FIG. 8 shows another example of the robotic assembly 100 transitioning a symmetrical outside curve in the guide rail 102. In this example, the first guide path 302 and the second guide path 304 remain an equal distance apart from each other through the entire curve. As the first guide 202 enters the curve in the first guide path 302, the X axis of the robotic assembly 100 will rotate slightly away from perpendicular to the guide rail 102 because the second guide 204 has not yet entered the curved portion of the second guide path 304. When the second guide 304 reaches the curve in the second guide path 304, the X axis of the robotic assembly 100 will again be oriented perpendicular to the guide rail 102. This transition in the orientation of the robotic assembly 100 with respect to the guide rail 102 repeats in the opposite direction as the robotic assembly 100 leaves the curved.

The ability to incorporate curved and straight sections in the route of the guide rail 102 allows for an endless variety of data storage library configurations. Designers are no longer limited to configurations where the robotics move in straight paths or rotate through fixed radius curves, although the present invention does allow for such configurations if desired. Two examples of curve-linear guide rails 102 have been shown in FIG. 7 and FIG. 8. Another example is shown in FIG. 9 where a J-shaped guide rail 102 is routed within a nineteen inch wide rack mount space. In this example, the data storage library takes advantage of the depth of the library to house the bulk of the storage media cartridges 104. At the same time, this configuration allows for easy access to the back side 900 of the media drives 902 and 904 from the back side 906 of the data storage library for cabling purposes. The ability to control the orientation of the robotic assembly 100 with respect to the guide rail 102 at any point along the guide rail 102 allows additional storage media cartridges 104 to be positioned along the curved portion of the J-shape, thus increasing the overall storage capacity of the data storage library.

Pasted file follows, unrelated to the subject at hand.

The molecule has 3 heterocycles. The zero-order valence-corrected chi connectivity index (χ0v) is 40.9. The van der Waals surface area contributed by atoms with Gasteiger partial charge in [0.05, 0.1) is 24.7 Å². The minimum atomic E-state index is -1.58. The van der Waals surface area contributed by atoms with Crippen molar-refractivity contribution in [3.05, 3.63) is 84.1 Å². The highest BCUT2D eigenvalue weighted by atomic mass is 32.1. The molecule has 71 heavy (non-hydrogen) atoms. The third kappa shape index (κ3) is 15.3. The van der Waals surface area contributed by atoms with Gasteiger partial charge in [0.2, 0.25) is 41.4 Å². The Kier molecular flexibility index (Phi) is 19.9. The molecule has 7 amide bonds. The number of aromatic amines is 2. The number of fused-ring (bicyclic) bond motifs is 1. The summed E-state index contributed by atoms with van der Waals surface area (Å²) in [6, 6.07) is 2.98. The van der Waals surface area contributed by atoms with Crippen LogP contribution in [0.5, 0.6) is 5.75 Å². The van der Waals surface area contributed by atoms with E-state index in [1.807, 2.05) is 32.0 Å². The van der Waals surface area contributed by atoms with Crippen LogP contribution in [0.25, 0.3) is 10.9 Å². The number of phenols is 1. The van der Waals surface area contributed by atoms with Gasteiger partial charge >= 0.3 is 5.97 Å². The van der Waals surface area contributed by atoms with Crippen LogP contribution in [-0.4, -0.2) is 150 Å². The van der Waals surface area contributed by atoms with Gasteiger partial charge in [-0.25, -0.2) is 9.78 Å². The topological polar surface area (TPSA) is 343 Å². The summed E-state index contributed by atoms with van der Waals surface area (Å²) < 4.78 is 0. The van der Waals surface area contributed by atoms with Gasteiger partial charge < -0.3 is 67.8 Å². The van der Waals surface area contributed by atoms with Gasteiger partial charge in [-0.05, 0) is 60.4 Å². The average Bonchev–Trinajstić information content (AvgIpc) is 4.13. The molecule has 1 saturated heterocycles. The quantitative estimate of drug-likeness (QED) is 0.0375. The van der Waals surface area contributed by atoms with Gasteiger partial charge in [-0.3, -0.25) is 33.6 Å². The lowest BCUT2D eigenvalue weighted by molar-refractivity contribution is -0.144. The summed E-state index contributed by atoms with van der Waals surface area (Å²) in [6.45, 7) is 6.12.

In order to transport storage media cartridges 104, the robotic assembly 100 includes a picker assembly that can load and unload at least one storage media cartridge 104 at a time. The preferred embodiment of the picker assembly is shown in FIG. 10. The picker assembly includes a hook 1000 attached to a block 1001. Block 1001 is attached to a belt 1002. Belt 1002 is driven by a hook extension motor 1004. Loading of a storage media cartridge 104 begins by aligning the robotic assembly 100 adjacent the storage media cartridge 104, with a slight offset in the positive Y axis direction so that the extended hook 1000 is along side the storage media cartridge 104. Next, the robotic assembly 100 is moved in the negative Y axis direction to cause the hook 1000 to enter a mating slot 1006 in the storage media cartridge 104. Hook extension motor 1004 then retracts the hook 1000 dragging the storage media cartridge 104 with it onto the carriage 200, as shown in FIG. 11. Referring back to FIG. 10, a top cartridge guide 1008 and a side cartridge guide 1010 hold the storage media cartridge 104 in place while the storage media cartridge 104 is loaded in the robotic assembly 100. To unload the storage media cartridge 104, the process is reversed. The hook extension motor 1004 extends block 1001 pushing the storage media cartridge 104 off of the carriage 200. Next the robotic assembly 100 is moved slightly in the positive Y axis direction to remove the hook 1000 from the mating slot 1006. Hook 1000 is then retracted leaving the robotic assembly 100 clear to move along the Y axis in either direction.